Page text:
HAMPTON, VA. (WAVY) — The COVID-19 pandemic has been hard on all of us. But how about our teenagers?
10 On Your Side talked with some members of the youth commissions in Newport News and Hampton. They reflected on how COVID-19 has affected them, their families, and their future.
Paul Karhnak, chairman of the Hampton Youth Commission, recently graduated from Hampton High School. One thing that didn’t suffer during months away from campus was his sense of humor.
“I know people get a kick out of it when we say “The” Hampton High School, but we really do have to let them know that it is “The” Hampton High School where the legacy of excellence continues,” he said.
Now a proud graduate, Karhnak, is breathing a sigh of relief after a frustrating college application process. He says he applied to 11 colleges and only heard good news from three.
“I was accepted by Old Dominion University, Virginia Tech, and the University of Virginia,” he said.
UVA-bound Karhnak and some other members of the Hampton and Newport News youth commissions now look back on how the COVID-19 pandemic has changed them.
“Before the pandemic, my biggest goal was to go to college out of state,” said Kyra Reed, also of Hampton High. “But, because of the pandemic, it’s made me realize that I really enjoy spending time with my family.”
Isable Kirabo was not a big fan of studying at home, along with a working mother and brother who were also on computers.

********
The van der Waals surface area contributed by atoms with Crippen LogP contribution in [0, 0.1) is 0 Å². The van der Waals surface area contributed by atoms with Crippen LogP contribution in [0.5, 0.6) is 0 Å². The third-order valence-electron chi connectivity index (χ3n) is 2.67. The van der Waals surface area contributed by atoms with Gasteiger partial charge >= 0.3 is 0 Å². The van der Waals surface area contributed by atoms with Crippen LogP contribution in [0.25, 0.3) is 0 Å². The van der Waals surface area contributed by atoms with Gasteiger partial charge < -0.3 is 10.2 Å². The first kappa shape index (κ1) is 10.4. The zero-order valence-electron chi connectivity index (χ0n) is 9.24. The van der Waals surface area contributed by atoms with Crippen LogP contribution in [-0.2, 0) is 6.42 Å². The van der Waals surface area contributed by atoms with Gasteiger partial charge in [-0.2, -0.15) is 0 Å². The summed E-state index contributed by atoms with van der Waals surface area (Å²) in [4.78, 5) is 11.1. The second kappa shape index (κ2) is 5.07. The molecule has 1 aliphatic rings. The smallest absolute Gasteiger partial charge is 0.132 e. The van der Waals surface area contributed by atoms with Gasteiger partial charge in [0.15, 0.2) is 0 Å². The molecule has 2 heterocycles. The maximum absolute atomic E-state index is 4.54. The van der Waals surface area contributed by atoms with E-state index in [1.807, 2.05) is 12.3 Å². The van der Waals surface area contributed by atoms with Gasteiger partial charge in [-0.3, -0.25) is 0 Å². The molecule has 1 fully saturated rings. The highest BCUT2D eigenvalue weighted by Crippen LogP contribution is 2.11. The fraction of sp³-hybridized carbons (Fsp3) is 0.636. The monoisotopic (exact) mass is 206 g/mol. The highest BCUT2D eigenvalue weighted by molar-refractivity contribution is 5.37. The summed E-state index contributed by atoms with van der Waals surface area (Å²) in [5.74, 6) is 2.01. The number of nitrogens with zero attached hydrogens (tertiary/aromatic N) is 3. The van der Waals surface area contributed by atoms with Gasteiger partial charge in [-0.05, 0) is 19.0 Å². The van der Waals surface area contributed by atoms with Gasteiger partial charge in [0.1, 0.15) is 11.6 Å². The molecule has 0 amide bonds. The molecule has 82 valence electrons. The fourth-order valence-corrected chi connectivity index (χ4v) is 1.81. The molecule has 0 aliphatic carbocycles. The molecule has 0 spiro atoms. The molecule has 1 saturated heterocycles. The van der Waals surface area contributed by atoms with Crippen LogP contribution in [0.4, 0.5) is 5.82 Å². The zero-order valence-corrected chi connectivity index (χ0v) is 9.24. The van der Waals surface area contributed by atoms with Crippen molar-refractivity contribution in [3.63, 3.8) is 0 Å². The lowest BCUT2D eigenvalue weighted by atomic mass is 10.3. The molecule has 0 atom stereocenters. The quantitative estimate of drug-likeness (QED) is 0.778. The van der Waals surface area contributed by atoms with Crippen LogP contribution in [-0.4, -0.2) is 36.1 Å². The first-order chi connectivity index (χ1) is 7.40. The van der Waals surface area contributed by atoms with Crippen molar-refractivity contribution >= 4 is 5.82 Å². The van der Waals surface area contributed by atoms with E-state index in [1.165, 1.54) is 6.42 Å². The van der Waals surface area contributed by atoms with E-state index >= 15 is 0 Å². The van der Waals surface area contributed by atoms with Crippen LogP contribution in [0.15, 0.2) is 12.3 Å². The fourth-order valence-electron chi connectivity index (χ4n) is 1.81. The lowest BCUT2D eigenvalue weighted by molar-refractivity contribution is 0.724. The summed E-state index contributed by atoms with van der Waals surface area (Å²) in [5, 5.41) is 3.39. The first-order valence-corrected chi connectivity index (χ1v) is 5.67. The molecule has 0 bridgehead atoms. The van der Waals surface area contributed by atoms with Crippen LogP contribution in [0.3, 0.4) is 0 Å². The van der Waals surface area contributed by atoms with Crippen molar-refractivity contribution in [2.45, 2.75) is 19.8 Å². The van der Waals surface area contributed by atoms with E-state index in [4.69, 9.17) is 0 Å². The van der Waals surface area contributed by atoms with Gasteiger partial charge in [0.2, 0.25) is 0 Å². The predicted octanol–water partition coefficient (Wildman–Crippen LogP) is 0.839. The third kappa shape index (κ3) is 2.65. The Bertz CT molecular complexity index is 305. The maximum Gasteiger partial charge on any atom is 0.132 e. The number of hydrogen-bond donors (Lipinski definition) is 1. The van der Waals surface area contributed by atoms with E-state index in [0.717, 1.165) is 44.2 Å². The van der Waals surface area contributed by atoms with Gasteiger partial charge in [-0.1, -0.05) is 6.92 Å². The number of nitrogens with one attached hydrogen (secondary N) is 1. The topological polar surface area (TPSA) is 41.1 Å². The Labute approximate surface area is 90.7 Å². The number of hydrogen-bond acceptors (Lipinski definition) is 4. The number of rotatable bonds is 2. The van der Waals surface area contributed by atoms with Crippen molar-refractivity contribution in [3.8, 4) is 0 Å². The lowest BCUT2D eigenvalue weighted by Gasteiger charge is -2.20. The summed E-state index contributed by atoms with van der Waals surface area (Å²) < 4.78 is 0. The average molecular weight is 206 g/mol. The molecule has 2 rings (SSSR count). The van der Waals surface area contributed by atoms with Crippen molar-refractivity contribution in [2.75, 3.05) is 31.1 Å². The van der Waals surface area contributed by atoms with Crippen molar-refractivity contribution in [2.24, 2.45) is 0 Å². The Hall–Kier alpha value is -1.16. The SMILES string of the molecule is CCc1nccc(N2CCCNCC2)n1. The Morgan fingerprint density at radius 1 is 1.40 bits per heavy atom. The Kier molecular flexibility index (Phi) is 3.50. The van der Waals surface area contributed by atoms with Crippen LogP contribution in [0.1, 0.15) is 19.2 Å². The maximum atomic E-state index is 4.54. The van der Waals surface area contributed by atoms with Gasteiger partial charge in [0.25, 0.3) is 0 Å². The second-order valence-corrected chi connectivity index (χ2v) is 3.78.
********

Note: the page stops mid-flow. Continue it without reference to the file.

“I struggled a lot with finding the motivation to just continue with school. It’s something that I’m still adjusting to,” she said.
For Andrew Pexton of Phoebus High, the pandemic hit home.
“Two of my family actually did have COVID-19. They’ve all successfully recovered, thankfully,” he said.
On the upside, Pexton found ways to use all the free time.
“[It] has caused me to be more creative and to learn new skills such as guitar and writing,” he said.
Yenelis Jones of the Mayor’s Youth Commission (MYC) in Newport News says this pandemic year has helped her regroup and refocus while away from Woodside High’s campus.
“I didn’t have the drama that came with the fights in the hallways, I didn’t have to worry about not having a partner to work with in class,” said Jones.
Another Woodside student and MYC member, Te’Ari Combs, may have enjoyed time away from campus a little too much.
“I feel like, my first time doing virtual school, I did enough, but I could do better if it were to come again,” Combs said.
Deja Smith, an MYC member from Menchville High, did not let the pandemic or virtual classes stop her community activism.
“I did participate in some of the protests of Black Lives Matter,” she said, referring in particular to the protests marking the anniversary of George Floyd’s killing by a Minneapolis police officer in May 2020.
“I think we’re getting better because their stories are being broadcast and people are learning more about them, and people are being held accountable,” Smith said.
Smith plans to attend Virginia Commonwealth University in Richmond next fall.
As members of the youth commissions in Newport News and Hampton, these teens regularly advised council members on issues important to them. Mental health was high on the list. They’re hoping to make counseling and treatment for struggling teens more readily available. Returning members plan to pick up that baton next year.
If you know a teen that might be interested in government and the political process in Newport News and Hampton, contact the respective youth commissions for volunteer opportunities.